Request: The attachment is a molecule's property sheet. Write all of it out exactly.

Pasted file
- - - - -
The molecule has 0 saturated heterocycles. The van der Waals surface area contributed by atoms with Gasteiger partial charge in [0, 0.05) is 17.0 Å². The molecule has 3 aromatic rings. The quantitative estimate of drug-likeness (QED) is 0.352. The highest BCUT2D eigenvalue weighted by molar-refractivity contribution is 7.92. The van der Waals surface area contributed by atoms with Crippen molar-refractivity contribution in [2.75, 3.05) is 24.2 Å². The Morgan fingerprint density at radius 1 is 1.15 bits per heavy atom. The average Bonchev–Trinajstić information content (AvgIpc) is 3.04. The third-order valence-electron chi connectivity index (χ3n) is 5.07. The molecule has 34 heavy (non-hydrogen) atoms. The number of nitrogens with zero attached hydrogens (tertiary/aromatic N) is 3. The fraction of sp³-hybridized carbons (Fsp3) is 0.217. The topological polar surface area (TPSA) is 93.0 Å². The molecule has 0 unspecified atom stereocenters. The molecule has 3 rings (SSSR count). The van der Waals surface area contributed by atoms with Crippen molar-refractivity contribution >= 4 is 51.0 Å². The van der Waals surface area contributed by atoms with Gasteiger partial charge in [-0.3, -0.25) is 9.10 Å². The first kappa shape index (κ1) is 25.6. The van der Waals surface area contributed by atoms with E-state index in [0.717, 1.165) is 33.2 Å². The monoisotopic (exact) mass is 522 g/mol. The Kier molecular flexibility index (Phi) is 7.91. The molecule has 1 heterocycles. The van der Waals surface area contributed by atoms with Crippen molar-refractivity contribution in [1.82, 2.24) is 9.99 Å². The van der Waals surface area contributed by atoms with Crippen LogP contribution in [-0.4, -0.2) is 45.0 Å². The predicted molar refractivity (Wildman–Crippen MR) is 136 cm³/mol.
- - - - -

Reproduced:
The molecule has 0 saturated heterocycles. The van der Waals surface area contributed by atoms with Gasteiger partial charge in [0, 0.05) is 17.0 Å². The molecule has 3 aromatic rings. The quantitative estimate of drug-likeness (QED) is 0.352. The highest BCUT2D eigenvalue weighted by molar-refractivity contribution is 7.92. The van der Waals surface area contributed by atoms with Crippen molar-refractivity contribution in [2.75, 3.05) is 24.2 Å². The Morgan fingerprint density at radius 1 is 1.15 bits per heavy atom. The average Bonchev–Trinajstić information content (AvgIpc) is 3.04. The third-order valence-electron chi connectivity index (χ3n) is 5.07. The molecule has 34 heavy (non-hydrogen) atoms. The number of nitrogens with zero attached hydrogens (tertiary/aromatic N) is 3. The fraction of sp³-hybridized carbons (Fsp3) is 0.217. The topological polar surface area (TPSA) is 93.0 Å². The molecule has 0 unspecified atom stereocenters. The molecule has 3 rings (SSSR count). The van der Waals surface area contributed by atoms with Crippen molar-refractivity contribution >= 4 is 51.0 Å². The van der Waals surface area contributed by atoms with Gasteiger partial charge in [-0.3, -0.25) is 9.10 Å². The first kappa shape index (κ1) is 25.6. The van der Waals surface area contributed by atoms with E-state index in [0.717, 1.165) is 33.2 Å². The monoisotopic (exact) mass is 522 g/mol. The Kier molecular flexibility index (Phi) is 7.91. The molecule has 1 heterocycles. The van der Waals surface area contributed by atoms with Crippen molar-refractivity contribution in [1.82, 2.24) is 9.99 Å². The van der Waals surface area contributed by atoms with Crippen LogP contribution in [-0.4, -0.2) is 45.0 Å². The predicted molar refractivity (Wildman–Crippen MR) is 136 cm³/mol.